Typically with this failure it results in bent intake valves, so you could in theory pull the intake and inspect the valves. However, that only gives you part of the story; that doesn’t tell us anything about the exhaust valves or potential damage to the pistons. What I like to do better is pull the ignition coils, pull the spark plugs and run that borescope down the spark plug wells. Now, with the borescope, sometimes it might be challenging to see exactly the damage going on. However, it’s a really good step because you also want to make sure you don’t have something really bad like a hole in the top of the piston, which is super rare but I have actually seen a piston get broken from this exact type of damage.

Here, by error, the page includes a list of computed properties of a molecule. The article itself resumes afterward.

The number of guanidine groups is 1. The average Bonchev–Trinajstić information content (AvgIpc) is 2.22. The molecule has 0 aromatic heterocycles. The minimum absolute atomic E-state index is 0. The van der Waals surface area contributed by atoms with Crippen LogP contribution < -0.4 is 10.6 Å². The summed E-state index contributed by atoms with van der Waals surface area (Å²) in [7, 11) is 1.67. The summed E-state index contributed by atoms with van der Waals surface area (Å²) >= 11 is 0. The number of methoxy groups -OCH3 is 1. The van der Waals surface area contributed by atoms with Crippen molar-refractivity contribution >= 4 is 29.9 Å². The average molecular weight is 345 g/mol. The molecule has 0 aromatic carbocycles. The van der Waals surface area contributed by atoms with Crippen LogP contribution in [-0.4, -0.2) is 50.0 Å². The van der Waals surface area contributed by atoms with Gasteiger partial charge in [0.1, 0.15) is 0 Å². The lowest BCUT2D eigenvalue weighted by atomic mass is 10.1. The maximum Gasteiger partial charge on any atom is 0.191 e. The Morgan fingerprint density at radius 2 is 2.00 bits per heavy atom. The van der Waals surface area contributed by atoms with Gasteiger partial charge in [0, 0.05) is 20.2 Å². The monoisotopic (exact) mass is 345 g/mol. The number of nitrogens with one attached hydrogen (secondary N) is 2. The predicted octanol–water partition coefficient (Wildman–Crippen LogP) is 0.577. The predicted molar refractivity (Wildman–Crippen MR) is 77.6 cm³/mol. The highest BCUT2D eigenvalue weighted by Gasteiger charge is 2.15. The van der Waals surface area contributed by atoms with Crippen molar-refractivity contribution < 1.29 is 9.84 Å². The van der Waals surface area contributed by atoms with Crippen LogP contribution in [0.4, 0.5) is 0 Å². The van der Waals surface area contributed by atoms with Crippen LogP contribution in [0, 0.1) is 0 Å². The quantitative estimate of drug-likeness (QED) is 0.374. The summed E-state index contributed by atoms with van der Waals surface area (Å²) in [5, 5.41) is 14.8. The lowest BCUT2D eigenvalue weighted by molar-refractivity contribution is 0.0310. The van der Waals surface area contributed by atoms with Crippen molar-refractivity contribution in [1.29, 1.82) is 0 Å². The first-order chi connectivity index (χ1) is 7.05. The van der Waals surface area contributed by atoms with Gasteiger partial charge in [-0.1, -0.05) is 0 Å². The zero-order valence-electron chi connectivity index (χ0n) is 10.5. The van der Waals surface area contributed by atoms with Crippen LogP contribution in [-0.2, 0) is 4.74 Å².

So clearly we have some internal engine damage that we need to take care of. We do need to get owner authorization before we do a full tear down on this job, but let’s look at what it takes to get this fixed. The cylinder head does need to come off and we need to get valves replaced and maybe more depending on what we find. See Photo 3. On a low-mileage car, you could probably just put new valves in it and send it on its way. On a higher mileage engine like this one, it’s probably worth going to the machine shop for new valves, guides and seals. But either way, you’re going to need to replace the valves that are bent, head gasket, bolts and a bunch of seals. It’s probably also worth pulling the engine oil pan and cleaning and inspecting the oil pickup tube. You also want to make sure on teardown you note any more damage that you find.

Humble Mechanic timing belt break

Now, if you took this to a shop, you’d probably be looking at a $3,500 to $4,000 repair, depending on where you’re at and how much damage was done. You can also order a whole new cylinder head kit and do the repair yourself. Labor time on this kind of job is generally in the 10 or so hour range.